We are concerned with investigating the apparent effective-ness of Radford et al.’s “Sentiment Neuron,” which they claim encapsulates sufficient knowledge to accurately predict sentiment in reviews. In our analysis of the Sentiment Neuron, we find that the removal of the neuron only marginally affects a classifier’s ability to detect and label sentiment and may even improve performance. Moreover, the effectiveness of the Sentiment Neuron can be surpassed by simply using 100 random neurons as features to the same classifier. Using adversarial examples, we show that the generated representation containing the Sentiment Neuron (i.e., the final hidden cell state in a LSTM) is particularly sensitive to the end of a processed sequence. Accordingly, we find that caution needs to be applied when interpreting neuron-based feature representations and potential flaws should be addressed for real-world applicability.Read the Paper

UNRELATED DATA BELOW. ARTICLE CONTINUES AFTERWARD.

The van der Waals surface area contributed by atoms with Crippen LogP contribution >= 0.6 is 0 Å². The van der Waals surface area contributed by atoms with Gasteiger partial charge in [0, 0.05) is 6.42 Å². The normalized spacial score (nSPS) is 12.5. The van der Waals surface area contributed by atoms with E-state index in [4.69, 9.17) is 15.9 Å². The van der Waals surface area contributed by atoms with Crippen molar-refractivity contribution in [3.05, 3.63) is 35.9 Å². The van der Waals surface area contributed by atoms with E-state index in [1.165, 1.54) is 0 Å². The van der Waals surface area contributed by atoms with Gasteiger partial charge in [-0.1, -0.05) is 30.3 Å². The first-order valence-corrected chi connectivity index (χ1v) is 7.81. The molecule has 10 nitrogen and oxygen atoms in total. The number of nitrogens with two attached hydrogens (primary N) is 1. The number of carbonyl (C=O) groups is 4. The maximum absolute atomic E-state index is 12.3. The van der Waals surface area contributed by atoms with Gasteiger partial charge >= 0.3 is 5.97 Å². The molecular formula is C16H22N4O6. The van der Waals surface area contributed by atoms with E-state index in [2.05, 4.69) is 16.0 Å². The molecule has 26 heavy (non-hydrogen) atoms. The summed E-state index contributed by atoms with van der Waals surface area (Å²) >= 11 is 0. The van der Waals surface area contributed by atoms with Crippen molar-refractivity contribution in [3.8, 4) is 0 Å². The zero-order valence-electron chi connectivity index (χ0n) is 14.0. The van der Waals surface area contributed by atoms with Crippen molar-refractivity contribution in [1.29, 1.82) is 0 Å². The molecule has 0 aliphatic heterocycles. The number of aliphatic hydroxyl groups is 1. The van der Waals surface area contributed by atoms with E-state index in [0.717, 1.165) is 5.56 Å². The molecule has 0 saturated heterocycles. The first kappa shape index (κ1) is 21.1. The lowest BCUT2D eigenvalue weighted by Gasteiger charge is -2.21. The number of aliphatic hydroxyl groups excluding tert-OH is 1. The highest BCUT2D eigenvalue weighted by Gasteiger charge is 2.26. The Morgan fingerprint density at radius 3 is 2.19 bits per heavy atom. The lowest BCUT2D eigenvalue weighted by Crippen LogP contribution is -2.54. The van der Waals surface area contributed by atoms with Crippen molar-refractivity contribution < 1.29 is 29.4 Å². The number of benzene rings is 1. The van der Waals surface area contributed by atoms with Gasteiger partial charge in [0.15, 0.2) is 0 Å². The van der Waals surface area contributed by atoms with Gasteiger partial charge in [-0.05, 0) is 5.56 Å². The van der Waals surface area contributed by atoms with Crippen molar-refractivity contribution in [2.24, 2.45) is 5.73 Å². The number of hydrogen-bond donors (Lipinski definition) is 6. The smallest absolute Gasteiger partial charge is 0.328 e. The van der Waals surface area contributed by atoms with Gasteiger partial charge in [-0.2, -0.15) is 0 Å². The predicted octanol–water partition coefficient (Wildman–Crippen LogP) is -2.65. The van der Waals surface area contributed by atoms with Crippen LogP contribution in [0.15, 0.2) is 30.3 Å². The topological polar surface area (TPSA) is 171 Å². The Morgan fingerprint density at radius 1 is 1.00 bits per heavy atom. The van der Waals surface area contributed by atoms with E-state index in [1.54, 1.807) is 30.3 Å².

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On Tradeoffs Between Document Signature Methods for a Legal Due Diligence Corpus
While document signatures are a well established tool in IR, they have primarily been investigated in the context of web documents. Legal due diligence documents, by their nature, have more similar structure and language than we may expect out of standard web collections. Moreover, many due diligence systems strive to facilitate real-time interactions and so time from document ingestion to availability should be minimal. Such constraints further limit the possible solution space when identifying near duplicate documents.
From Bubbles to Lists: Designing Clustering for Due Diligence
In due diligence, lawyers are tasked with reviewing a large set of legal documents to identify documents and portions thereof that may be problematic for a merger or acquisition. In an effort to aid users to review more efficiently, we sought to determine how document-level clustering may help users of a due diligence system during their workflow. Following an iterative design methodology, we conducted several user studies with different versions of a document-level clustering feature consisting of three distinct phases and 27 users.